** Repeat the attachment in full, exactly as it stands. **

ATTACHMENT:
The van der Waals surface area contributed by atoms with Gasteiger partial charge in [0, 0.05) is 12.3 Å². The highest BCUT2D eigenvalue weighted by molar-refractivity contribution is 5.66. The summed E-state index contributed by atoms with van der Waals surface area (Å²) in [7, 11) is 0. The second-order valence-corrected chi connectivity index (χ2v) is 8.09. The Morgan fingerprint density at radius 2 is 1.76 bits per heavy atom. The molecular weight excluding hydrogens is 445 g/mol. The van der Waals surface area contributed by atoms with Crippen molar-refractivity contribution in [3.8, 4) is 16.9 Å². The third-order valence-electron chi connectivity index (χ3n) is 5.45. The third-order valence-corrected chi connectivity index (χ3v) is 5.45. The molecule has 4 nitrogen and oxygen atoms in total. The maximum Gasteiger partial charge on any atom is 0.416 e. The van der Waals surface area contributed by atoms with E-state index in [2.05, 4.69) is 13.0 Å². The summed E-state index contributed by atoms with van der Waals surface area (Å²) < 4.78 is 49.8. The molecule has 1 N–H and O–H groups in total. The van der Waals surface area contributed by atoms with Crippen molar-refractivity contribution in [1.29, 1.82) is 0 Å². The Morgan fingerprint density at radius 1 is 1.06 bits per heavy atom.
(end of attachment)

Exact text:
The van der Waals surface area contributed by atoms with Gasteiger partial charge in [0, 0.05) is 12.3 Å². The highest BCUT2D eigenvalue weighted by molar-refractivity contribution is 5.66. The summed E-state index contributed by atoms with van der Waals surface area (Å²) in [7, 11) is 0. The second-order valence-corrected chi connectivity index (χ2v) is 8.09. The Morgan fingerprint density at radius 2 is 1.76 bits per heavy atom. The molecular weight excluding hydrogens is 445 g/mol. The van der Waals surface area contributed by atoms with Crippen molar-refractivity contribution in [3.8, 4) is 16.9 Å². The third-order valence-electron chi connectivity index (χ3n) is 5.45. The third-order valence-corrected chi connectivity index (χ3v) is 5.45. The molecule has 4 nitrogen and oxygen atoms in total. The maximum Gasteiger partial charge on any atom is 0.416 e. The van der Waals surface area contributed by atoms with E-state index in [2.05, 4.69) is 13.0 Å². The summed E-state index contributed by atoms with van der Waals surface area (Å²) < 4.78 is 49.8. The molecule has 1 N–H and O–H groups in total. The van der Waals surface area contributed by atoms with Crippen molar-refractivity contribution in [1.29, 1.82) is 0 Å². The Morgan fingerprint density at radius 1 is 1.06 bits per heavy atom.